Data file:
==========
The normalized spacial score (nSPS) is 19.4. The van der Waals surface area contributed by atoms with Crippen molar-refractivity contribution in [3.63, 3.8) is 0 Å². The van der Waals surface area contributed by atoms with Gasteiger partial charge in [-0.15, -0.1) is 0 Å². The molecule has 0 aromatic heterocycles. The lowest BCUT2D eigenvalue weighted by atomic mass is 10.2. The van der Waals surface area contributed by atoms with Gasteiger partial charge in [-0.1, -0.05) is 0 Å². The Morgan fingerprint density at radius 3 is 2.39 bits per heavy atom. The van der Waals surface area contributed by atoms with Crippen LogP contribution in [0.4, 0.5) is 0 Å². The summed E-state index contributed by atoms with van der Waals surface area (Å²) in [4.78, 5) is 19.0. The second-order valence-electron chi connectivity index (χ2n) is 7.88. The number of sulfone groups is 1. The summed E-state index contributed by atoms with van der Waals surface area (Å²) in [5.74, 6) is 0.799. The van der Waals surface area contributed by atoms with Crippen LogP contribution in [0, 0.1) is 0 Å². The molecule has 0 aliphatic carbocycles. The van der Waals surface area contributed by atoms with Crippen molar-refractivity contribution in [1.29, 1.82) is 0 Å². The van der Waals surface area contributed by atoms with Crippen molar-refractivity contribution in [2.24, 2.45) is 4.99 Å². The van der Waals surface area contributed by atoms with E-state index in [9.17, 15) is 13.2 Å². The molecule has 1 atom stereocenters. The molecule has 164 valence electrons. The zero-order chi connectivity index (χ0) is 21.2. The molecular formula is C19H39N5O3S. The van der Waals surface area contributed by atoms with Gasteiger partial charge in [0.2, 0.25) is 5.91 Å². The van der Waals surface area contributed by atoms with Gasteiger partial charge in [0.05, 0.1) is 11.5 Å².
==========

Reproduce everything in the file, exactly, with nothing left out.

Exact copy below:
The normalized spacial score (nSPS) is 19.4. The van der Waals surface area contributed by atoms with Crippen molar-refractivity contribution in [3.63, 3.8) is 0 Å². The van der Waals surface area contributed by atoms with Gasteiger partial charge in [-0.15, -0.1) is 0 Å². The molecule has 0 aromatic heterocycles. The lowest BCUT2D eigenvalue weighted by atomic mass is 10.2. The van der Waals surface area contributed by atoms with Gasteiger partial charge in [-0.1, -0.05) is 0 Å². The Morgan fingerprint density at radius 3 is 2.39 bits per heavy atom. The van der Waals surface area contributed by atoms with Crippen LogP contribution in [0.4, 0.5) is 0 Å². The summed E-state index contributed by atoms with van der Waals surface area (Å²) in [4.78, 5) is 19.0. The second-order valence-electron chi connectivity index (χ2n) is 7.88. The number of sulfone groups is 1. The summed E-state index contributed by atoms with van der Waals surface area (Å²) in [5.74, 6) is 0.799. The van der Waals surface area contributed by atoms with Crippen LogP contribution in [0, 0.1) is 0 Å². The molecule has 0 aliphatic carbocycles. The van der Waals surface area contributed by atoms with Crippen molar-refractivity contribution in [1.29, 1.82) is 0 Å². The van der Waals surface area contributed by atoms with Crippen molar-refractivity contribution in [2.24, 2.45) is 4.99 Å². The van der Waals surface area contributed by atoms with E-state index in [9.17, 15) is 13.2 Å². The molecule has 1 atom stereocenters. The molecule has 164 valence electrons. The zero-order chi connectivity index (χ0) is 21.2. The molecular formula is C19H39N5O3S. The van der Waals surface area contributed by atoms with Gasteiger partial charge in [0.2, 0.25) is 5.91 Å². The van der Waals surface area contributed by atoms with Gasteiger partial charge in [0.05, 0.1) is 11.5 Å².